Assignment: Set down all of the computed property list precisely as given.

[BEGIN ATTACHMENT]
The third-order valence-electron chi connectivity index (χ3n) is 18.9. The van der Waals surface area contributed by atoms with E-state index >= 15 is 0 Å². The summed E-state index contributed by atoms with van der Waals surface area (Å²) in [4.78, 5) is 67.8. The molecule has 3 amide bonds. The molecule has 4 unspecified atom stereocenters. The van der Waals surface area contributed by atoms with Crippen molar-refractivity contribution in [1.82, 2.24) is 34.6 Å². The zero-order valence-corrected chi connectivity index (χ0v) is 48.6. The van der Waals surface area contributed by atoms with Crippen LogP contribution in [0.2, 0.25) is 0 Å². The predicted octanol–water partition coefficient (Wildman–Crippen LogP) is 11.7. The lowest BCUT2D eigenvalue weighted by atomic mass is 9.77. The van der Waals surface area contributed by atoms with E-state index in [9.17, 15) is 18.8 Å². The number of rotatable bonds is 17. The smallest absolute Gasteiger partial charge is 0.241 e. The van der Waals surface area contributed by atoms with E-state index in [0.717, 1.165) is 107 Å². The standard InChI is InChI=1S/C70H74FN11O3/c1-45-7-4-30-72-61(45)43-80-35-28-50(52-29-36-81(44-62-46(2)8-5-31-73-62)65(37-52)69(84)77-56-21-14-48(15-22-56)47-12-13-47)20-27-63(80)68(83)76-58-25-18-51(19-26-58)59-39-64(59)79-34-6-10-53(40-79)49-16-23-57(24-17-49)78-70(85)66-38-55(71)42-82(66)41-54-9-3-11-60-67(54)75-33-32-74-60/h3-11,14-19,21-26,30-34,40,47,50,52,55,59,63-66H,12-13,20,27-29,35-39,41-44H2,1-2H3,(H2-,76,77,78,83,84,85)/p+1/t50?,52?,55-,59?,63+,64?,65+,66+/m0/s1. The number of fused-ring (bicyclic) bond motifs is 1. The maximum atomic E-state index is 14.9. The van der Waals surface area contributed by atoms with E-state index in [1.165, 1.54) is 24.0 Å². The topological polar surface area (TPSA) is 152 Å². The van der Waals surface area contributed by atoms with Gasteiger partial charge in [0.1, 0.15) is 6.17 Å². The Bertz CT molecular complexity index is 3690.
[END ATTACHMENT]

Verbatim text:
The third-order valence-electron chi connectivity index (χ3n) is 18.9. The van der Waals surface area contributed by atoms with E-state index >= 15 is 0 Å². The summed E-state index contributed by atoms with van der Waals surface area (Å²) in [4.78, 5) is 67.8. The molecule has 3 amide bonds. The molecule has 4 unspecified atom stereocenters. The van der Waals surface area contributed by atoms with Crippen molar-refractivity contribution in [1.82, 2.24) is 34.6 Å². The zero-order valence-corrected chi connectivity index (χ0v) is 48.6. The van der Waals surface area contributed by atoms with Crippen LogP contribution in [0.2, 0.25) is 0 Å². The predicted octanol–water partition coefficient (Wildman–Crippen LogP) is 11.7. The lowest BCUT2D eigenvalue weighted by atomic mass is 9.77. The van der Waals surface area contributed by atoms with E-state index in [9.17, 15) is 18.8 Å². The number of rotatable bonds is 17. The smallest absolute Gasteiger partial charge is 0.241 e. The van der Waals surface area contributed by atoms with E-state index in [0.717, 1.165) is 107 Å². The standard InChI is InChI=1S/C70H74FN11O3/c1-45-7-4-30-72-61(45)43-80-35-28-50(52-29-36-81(44-62-46(2)8-5-31-73-62)65(37-52)69(84)77-56-21-14-48(15-22-56)47-12-13-47)20-27-63(80)68(83)76-58-25-18-51(19-26-58)59-39-64(59)79-34-6-10-53(40-79)49-16-23-57(24-17-49)78-70(85)66-38-55(71)42-82(66)41-54-9-3-11-60-67(54)75-33-32-74-60/h3-11,14-19,21-26,30-34,40,47,50,52,55,59,63-66H,12-13,20,27-29,35-39,41-44H2,1-2H3,(H2-,76,77,78,83,84,85)/p+1/t50?,52?,55-,59?,63+,64?,65+,66+/m0/s1. The number of fused-ring (bicyclic) bond motifs is 1. The maximum atomic E-state index is 14.9. The van der Waals surface area contributed by atoms with E-state index in [1.165, 1.54) is 24.0 Å². The topological polar surface area (TPSA) is 152 Å². The van der Waals surface area contributed by atoms with Gasteiger partial charge in [0.1, 0.15) is 6.17 Å². The Bertz CT molecular complexity index is 3690.